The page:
The researchers found that the active ingredient in marijuana -- delta-9-tetrahydrocannabinol, or THC -- is responsible for the positive effect, as it can prevent the breakdown of the neurotransmitter acetylcholine even better than commercially marketed prescription drugs.
The study also showed that THC could completely prevent the enzyme acetylcholinesterase (AchE) from forming amyloid plaques, whereas twice as much donepezil and tacrine -- the two drugs approved for Alzheimer's treatment -- only reduced such clumping by 22 and 7 percent, respectively, the researchers reported in the journal Molecular Pharmaceutics. This led the scientists to conclude that a more effective Alzheimer's drug could be developed in the future.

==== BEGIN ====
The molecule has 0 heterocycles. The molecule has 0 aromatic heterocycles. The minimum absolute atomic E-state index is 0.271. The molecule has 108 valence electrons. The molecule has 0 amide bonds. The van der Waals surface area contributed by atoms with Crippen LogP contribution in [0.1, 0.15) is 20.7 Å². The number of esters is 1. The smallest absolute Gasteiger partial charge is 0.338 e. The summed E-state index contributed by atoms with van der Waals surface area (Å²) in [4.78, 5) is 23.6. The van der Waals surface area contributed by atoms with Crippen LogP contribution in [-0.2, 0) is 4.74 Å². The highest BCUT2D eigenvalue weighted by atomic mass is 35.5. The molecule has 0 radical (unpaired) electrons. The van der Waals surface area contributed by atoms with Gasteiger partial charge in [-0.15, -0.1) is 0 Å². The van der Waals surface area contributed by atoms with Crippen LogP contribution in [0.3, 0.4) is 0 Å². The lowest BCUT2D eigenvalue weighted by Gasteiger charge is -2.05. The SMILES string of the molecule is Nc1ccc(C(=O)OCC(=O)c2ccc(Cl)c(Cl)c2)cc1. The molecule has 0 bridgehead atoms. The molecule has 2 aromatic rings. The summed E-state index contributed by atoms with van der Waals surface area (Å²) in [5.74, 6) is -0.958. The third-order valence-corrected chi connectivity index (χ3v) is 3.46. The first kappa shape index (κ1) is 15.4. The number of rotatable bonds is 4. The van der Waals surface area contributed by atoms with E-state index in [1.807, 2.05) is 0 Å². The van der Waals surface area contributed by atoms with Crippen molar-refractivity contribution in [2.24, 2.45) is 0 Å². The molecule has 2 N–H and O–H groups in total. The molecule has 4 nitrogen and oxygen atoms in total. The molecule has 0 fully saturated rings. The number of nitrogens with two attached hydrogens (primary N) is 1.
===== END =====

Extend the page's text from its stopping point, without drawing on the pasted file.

"We're not advocating smoking dope, but if we can make analogues of THC, it could play a role in treating Alzheimer's," said researcher Kim Janda, a chemist at Scripps. "It would be nice to do more animal studies along these lines."
Past experiments of the effects of THC on human brain tissues and on rats have shown it can reduce inflammation and prevent mental decline, but other studies have shown that heavy marijuana use -- four or more cigarettes a week -- impairs memory, the ability to focus, and decision making over the years.
Currently, marijuana is illegal in most countries, including the United States, but it is legal in some countries and states for medicinal use to help relieve the side effects caused by cancer and AIDS treatments, and to treat glaucoma.
Scientists do not currently know what causes Alzheimer's -- a leading cause of dementia among the elderly marked by memory loss, impaired decision-making, reduced language skills and hampered movement -- but it is believed to be hereditary.